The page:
Watching Our Water Ways

Environmental reporter Christopher Dunagan discusses the challenges of protecting Puget Sound and all things water-related.
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Three videos take us upstream, where it all begins

August 1st, 2014 by cdunagan

John F. Williams of Suquamish, known for his brilliant underwater videos, has worked his way upstream from Puget Sound and into the freshwater streams of the Kitsap Peninsula.

His latest video project began somewhat haphazardly, John told me. But the end result is nothing less than an entertaining and educational series that anyone can enjoy. It helps that each video is just a little over four minutes. In such a short time, John was able to tell a story while packing in a lot of information.

“It all started,” John said, “when Ron (Hirschi) invited me to come film him taking some preschool kids down to the South Fork of Dogfish Creek. He thought that would be fun.”

Ron Hirschi, who grew up around Port Gamble, worked as a biologist for years before becoming a successful children’s author. He tells stories of nature in simple and endearing ways. In the first video on this page, you’ll see Ron reading from one of his books.

I would be remiss if I didn’t mention that Ron and I have known each other for more than 30 years. He was an early mentor for me as I was learning about streams and shorelines in Western Washington, and I still rely on him for advice from time to time. He was an important voice in the book “Hood Canal: Splendor At Risk.”

Anyway, it was nice to see the two storytellers — John and Ron — link up on a project together.

“At the time, we had no idea where this was going,” John said.

A member of the Kitsap Environmental Education Program, John learned that some money was available for education projects through the “Puget Sound Starts Here” campaign.

“It occurred to me that what I was doing with the streams fit into what they wanted,” he said, “so I pitched the idea of doing several movies about streams and people’s interactions with them. I wanted people to understand that these streams, which are hidden behind the trees, are part of their lives.”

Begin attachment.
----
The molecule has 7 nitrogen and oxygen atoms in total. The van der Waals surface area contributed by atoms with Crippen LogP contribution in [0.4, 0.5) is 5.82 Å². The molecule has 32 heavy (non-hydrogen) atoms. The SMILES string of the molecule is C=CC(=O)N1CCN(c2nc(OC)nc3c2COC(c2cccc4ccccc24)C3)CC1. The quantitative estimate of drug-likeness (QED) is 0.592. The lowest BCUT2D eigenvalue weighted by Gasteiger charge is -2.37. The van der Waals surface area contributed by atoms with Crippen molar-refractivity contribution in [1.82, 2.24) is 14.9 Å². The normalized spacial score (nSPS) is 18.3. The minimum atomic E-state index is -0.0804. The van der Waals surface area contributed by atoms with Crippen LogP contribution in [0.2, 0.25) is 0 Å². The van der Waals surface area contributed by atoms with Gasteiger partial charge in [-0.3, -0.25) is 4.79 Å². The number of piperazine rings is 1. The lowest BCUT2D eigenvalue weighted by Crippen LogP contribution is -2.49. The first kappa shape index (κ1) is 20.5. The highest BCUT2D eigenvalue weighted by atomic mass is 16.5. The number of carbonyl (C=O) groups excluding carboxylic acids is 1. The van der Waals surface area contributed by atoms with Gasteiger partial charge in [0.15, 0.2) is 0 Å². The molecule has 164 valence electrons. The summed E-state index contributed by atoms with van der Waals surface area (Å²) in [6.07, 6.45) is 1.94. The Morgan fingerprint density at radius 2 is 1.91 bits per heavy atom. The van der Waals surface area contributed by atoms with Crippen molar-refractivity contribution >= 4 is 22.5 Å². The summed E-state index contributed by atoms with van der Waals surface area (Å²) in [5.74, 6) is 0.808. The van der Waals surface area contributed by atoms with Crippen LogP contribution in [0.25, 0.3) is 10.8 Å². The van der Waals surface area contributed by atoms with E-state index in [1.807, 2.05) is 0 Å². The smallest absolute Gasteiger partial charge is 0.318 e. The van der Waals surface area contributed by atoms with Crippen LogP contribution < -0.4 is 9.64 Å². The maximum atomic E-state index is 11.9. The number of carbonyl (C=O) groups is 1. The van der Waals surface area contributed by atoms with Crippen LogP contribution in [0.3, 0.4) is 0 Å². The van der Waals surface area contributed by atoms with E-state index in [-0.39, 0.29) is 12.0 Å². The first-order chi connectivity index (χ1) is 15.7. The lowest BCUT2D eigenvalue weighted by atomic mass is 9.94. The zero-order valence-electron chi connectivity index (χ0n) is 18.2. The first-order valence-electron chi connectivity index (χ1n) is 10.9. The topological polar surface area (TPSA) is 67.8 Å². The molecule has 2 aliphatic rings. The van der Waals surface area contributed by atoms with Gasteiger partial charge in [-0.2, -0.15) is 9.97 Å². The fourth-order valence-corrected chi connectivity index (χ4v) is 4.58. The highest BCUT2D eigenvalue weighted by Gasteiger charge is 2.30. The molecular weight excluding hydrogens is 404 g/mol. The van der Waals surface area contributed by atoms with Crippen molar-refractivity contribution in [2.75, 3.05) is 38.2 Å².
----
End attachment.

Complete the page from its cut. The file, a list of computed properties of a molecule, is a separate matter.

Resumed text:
John completed the video with Ron Hirschi, showing a visit to a forgotten stream, Poulsbo Creek, as well as the well-known Dogfish Creek, both in North Kitsap. John also obtained leads for stories about Olalla Creek in South Kitsap and Chico Creek in Central Kitsap.

His contact in South Kitsap was teacher Lisa Wickens at Ollalla Elementary School. It so happens that I had worked with Lisa on a story about elementary school children building a rain garden to prevent dirty water from getting into Olalla Creek. Check out “Olalla students learn science with a rain garden,” Kitsap Sun, Dec. 13, 2013 (subscription).

John was blown away by the intellectual and scientific skills of this younger generation.

“I was sitting in Lisa’s classroom one day, and she was giving her second-graders an assignment to write a persuasion piece,” John noted. “She wanted them to persuade someone to take care of the Earth. I said I would love to come and film the kids reading their papers… It was so amazing.”

You’ll get a feeling for their abilities in the second video.

For the third video, John connected with Maureen McNulty, a teacher at Klahowya Secondary School who was organizing the students to build a rain garden. It turned out that older students were teamed up with younger ones on the project, so that everyone learned something.

John also traced the path of a stream from the school wetlands into the adjoining forest and encountered Frank Sticklin, the chief guru for Newberry Hill Heritage Park. Frank educated John about beaver dams.

“I had never seen beaver ponds, and he showed me these incredible things,” John said.

In reality, John probably had seen beaver ponds and beaver dams without knowing that beavers were responsible. After Frank’s tour, he went for a walk south of Port Gamble and encountered something that he immediately recognized as a beaver dam. Once you’ve seen one, you know what to look for.

“I think of this as a metaphor of what I do with my movies,” John told me. “I help people see things that they haven’t seen before and to look at the world in a new way.”

John’s videos have been recorded onto DVDs and distributed to nearly 200 schools and environmental organizations throughout the area.

He’s now working on some projects involving the Puget Sound shoreline. I’ll let you when they are done. Meanwhile, you may wish to check out his websites, Still Hope Productions and Sea-Media.org.

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"In the end, we will conserve only what we love, we will love only what we understand, and we will understand only what we are taught."Baba Dioum, Senegalese conservationist

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